Raising Dairy Goats Sustainably

Online Certificate Program

Instructor’s Bio



University of Massachusetts Online education


Fall Semester 2014 - Online

Register Here


Instructor: Deborah Niemann-Boehle

          13128 East 2700 North Road

          Cornell, IL 61319


Description of course:  This course explores the differences between conventional, organic, and sustainable methods of raising goats and managing a dairy, whether for home or commercial use. It will cover planning and managing the dairy, as well as natural methods of raising goats. It will integrate current research on goat health issues with management practices. Breeding and birthing issues will be discussed in detail, as well as raising kids. Basics of cheese and soap making will be included, as well as composting waste and using milk or whey as fertilizer or to raise other meat animals, such as poultry, pigs, and calves.


Learning Objectives:

Students will –

   Explain the difference between goat management systems that employ

conventional, organic, and sustainable methods.

   Plan housing, fencing, and milking infrastructure required for the number of goats

they plan to milk.

   Evaluate goats to purchase.

   Explain how management practices can impact the use of antibiotics, anthelmintics,

and coccidiostats.

   Recognize behavioral and physical changes of a sick goat, a doe in heat, and one

about to give birth.

   Recognize the normal birth process, as well as variations and danger signs.

   Make simple cheese.

   Make milk soap or a meal with goat meat.

   Develop a plan for extra buck kids.

   Develop a plan for using whey from cheese making process.


Course Components:

The course is presented in an online learning environment through PowerPoint

presentations, videos, and online discussions.


Required Textbook: Niemann, Deborah. (2013). Raising Goats Naturally: A Complete Guide to Milk, Meat, and More. New Society Publishers, Gabriola Island, BC.


Grading: Because this is an online class, there will be some type of written assignment every week, such as an online discussion or blog post. There may also be a short quiz some weeks.

1.   Four blog posts* (2 @ 10 points each; 2 @ 20 points each)

2.   Quizzes (questions 1 point each)

3.   Online discussions (3 points for initial post; 1 point for each response to other

students’ posts)

4.   Final exam (30 points)


* Blog posts will provide an opportunity for students to experience the difference between writing as a marketing tool and writing as a scholarly activity. The blogs will be written as if you owned a dairy and were writing them for your customers. The difference between them and the online discussions is that your instructor and classmates will be the only audience for the discussions. In the past, these discussions have provided a place for students to talk through potential issues that might cause marketing challenges in some areas, such as selling extra bucklings for meat.





Unit I: 

Planning Your Dairy



Week 1

Introduction: Why are we all here?

Online discussion about


Week 2

Goat breeds

Blog post: What breed will

work best for your dairy?

Week 3

Buying goats

Evaluate five goats for purchase (found online)

Week 4


Fencing budget

Week 5

Housing and equipment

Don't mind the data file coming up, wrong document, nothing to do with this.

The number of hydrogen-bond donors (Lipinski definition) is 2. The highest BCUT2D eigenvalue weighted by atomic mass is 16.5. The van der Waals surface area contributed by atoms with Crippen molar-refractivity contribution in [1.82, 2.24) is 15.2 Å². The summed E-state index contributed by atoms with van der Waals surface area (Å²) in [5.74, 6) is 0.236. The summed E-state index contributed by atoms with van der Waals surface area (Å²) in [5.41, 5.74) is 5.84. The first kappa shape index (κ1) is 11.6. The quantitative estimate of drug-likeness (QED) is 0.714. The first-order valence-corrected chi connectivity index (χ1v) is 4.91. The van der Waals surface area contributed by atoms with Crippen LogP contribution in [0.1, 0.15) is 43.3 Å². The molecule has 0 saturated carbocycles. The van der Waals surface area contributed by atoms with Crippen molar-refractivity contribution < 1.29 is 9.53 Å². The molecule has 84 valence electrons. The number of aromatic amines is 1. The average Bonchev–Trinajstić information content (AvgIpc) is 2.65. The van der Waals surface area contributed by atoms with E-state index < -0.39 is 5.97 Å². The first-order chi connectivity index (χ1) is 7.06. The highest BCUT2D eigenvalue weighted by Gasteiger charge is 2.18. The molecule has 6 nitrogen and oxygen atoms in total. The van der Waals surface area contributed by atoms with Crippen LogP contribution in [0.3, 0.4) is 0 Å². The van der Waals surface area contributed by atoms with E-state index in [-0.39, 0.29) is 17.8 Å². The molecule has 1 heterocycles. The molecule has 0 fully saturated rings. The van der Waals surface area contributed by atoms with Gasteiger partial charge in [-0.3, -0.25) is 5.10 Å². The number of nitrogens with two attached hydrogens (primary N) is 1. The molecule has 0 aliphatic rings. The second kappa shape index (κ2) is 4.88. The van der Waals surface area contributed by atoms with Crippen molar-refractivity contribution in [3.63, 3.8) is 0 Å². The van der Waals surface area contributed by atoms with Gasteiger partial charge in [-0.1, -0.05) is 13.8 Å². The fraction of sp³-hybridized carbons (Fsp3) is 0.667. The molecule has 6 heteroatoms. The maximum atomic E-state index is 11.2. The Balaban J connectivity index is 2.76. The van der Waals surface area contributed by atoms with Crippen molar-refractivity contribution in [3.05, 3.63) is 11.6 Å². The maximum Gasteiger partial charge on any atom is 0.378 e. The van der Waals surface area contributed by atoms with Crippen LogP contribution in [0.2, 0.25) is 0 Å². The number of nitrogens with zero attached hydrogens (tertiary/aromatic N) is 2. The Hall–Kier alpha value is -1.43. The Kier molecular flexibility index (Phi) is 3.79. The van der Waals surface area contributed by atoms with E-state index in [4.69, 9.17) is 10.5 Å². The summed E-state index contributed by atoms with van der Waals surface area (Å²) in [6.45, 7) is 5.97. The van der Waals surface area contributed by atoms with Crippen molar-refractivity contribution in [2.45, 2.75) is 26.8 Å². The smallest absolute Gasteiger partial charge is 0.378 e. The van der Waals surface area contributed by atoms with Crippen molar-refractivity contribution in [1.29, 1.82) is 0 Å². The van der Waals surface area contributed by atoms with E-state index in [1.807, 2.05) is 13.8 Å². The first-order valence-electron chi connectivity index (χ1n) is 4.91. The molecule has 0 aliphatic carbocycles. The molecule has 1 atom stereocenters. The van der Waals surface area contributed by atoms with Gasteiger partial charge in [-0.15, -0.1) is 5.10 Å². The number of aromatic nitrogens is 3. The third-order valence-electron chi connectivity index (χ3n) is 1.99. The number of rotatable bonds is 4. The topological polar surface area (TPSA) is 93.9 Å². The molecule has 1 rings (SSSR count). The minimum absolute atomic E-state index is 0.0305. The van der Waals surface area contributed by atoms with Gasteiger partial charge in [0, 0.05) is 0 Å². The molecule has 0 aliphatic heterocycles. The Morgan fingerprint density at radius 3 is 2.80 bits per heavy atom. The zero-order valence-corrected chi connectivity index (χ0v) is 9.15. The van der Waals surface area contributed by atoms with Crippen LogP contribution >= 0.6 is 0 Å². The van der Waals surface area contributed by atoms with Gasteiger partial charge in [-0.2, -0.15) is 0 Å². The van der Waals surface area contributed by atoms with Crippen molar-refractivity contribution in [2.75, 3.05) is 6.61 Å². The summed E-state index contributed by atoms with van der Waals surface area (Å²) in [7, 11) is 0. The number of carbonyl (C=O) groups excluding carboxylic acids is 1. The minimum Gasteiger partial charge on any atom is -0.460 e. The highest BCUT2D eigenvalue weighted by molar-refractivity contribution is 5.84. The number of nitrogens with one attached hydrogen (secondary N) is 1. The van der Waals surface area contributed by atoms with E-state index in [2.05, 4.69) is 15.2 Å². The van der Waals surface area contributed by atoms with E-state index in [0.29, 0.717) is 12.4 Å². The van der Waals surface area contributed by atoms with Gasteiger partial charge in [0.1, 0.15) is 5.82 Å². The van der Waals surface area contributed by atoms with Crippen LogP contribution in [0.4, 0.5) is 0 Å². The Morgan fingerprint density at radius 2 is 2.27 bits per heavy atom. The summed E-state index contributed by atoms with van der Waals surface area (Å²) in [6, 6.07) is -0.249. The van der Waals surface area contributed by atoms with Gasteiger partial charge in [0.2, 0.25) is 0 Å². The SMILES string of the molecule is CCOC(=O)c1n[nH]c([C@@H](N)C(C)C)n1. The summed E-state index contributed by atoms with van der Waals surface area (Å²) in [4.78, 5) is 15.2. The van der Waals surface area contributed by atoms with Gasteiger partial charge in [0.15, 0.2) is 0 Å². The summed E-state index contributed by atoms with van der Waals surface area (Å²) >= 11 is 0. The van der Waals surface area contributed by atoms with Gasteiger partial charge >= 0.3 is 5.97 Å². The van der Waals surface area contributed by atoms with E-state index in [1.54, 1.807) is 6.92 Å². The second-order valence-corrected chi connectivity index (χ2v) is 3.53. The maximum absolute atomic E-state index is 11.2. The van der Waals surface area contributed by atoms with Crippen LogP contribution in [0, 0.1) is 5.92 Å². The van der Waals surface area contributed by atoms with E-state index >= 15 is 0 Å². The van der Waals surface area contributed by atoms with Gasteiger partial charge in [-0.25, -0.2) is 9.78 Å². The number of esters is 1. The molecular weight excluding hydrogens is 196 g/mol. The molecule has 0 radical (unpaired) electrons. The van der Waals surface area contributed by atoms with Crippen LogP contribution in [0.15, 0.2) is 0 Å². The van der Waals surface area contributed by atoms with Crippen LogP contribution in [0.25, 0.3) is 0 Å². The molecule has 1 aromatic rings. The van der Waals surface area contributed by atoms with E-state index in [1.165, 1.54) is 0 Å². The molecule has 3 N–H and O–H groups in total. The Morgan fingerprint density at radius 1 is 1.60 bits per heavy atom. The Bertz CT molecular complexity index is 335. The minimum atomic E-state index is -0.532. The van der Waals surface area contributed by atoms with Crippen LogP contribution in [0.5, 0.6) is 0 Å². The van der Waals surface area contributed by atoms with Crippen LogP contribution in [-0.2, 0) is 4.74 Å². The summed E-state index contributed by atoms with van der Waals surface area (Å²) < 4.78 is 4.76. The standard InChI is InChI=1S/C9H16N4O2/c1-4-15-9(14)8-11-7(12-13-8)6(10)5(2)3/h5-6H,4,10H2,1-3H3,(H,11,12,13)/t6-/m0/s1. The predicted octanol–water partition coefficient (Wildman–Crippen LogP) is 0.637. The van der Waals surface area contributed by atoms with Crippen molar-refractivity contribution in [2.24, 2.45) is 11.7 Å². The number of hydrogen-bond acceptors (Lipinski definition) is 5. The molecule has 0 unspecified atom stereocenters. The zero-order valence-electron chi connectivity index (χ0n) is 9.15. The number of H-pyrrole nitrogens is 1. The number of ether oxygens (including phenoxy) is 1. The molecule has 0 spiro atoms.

Online discussion; budget

Week 6

Goat nutrition

Quiz; evaluate commercial

goat feeds

Unit II:

Managing Your Dairy



Week 7

Day-­‐to-­‐day life with goats

Online discussion, dealing

with waste

Week 8

Parasite control


Week 9

Illnesses & disease


Week 10

Breeding, pregnancy, birth

Online discussion

Week 11

Raising kids

Blog post: What will you do

with extra bucklings?

Week 12

Milking & milk handling


Unit III:

Dairy Production



Week 13

Cheese making

Blog post: Make cheese

Week 14

Soap and meat

Blog post: Make soap or

prepare a goat meat dish

Week 15

Final exam




Additional Useful References


Caldwell, Gianaclis. (2012). Mastering Artisan Cheesemaking: The Ultimate Guide for Home-­‐ Scale and Market Producers. Chelsea Green Publishing, White River Junction, VT.


Caldwell, Gianaclis. (2010). The Small Scale Cheese Business: The Complete Guide to Running a Successful Farmstead Creamery. Chelsea Green Publishing, White River Junction, VT.


Caldwell, Gianaclis. (2014). The Small Scale Dairy: The Complete Guide to Milk Production for the Home and Market. Chelsea Green Publishing, White River Junction, VT.


Karlin, Mary. (2011). Artisan Cheese Making At Home: Techniques & Recipes for Mastering

World-­‐Class Cheeses. Ten Speed Press, Berkley, CA.


Kindstedt, Paul and the Vermont Cheese Council. (2005). American Farmstead Cheese: The Compete Guide to Making and Selling Artisan Cheeses. Chelsea Green Publishing, White River Junction, VT.


Matthews, John. (2009). Diseases of the Goat. Wiley-­‐Blackwell, Ames, IA


Niemann, Deborah. (2011). Homegrown and Handmade: A Practical Guide to More Self-­‐ Reliant Living. New Society Publishers, Gabriola Island, BC.


Solaiman, Sandra G. (2010). Goat Science and Production. Wiley-­‐Blackwell, Ames, IA. Smith, Mary C. and David M. Sherman. (2009). Goat Medicine. Wiley-­‐Blackwell, Ames. IA




To register for this class go to UMass Online



This class is part of the Sustainable Food and Farming Certificate Program.  A UMass Certificate may be earned by the successful completion of 15 credits of approved courses in this series.  For information, contact Dr. John M. Gerber at;  Or learn about other online courses offered as part of the Sustainable Food and Farming certificate and B.S. degree program.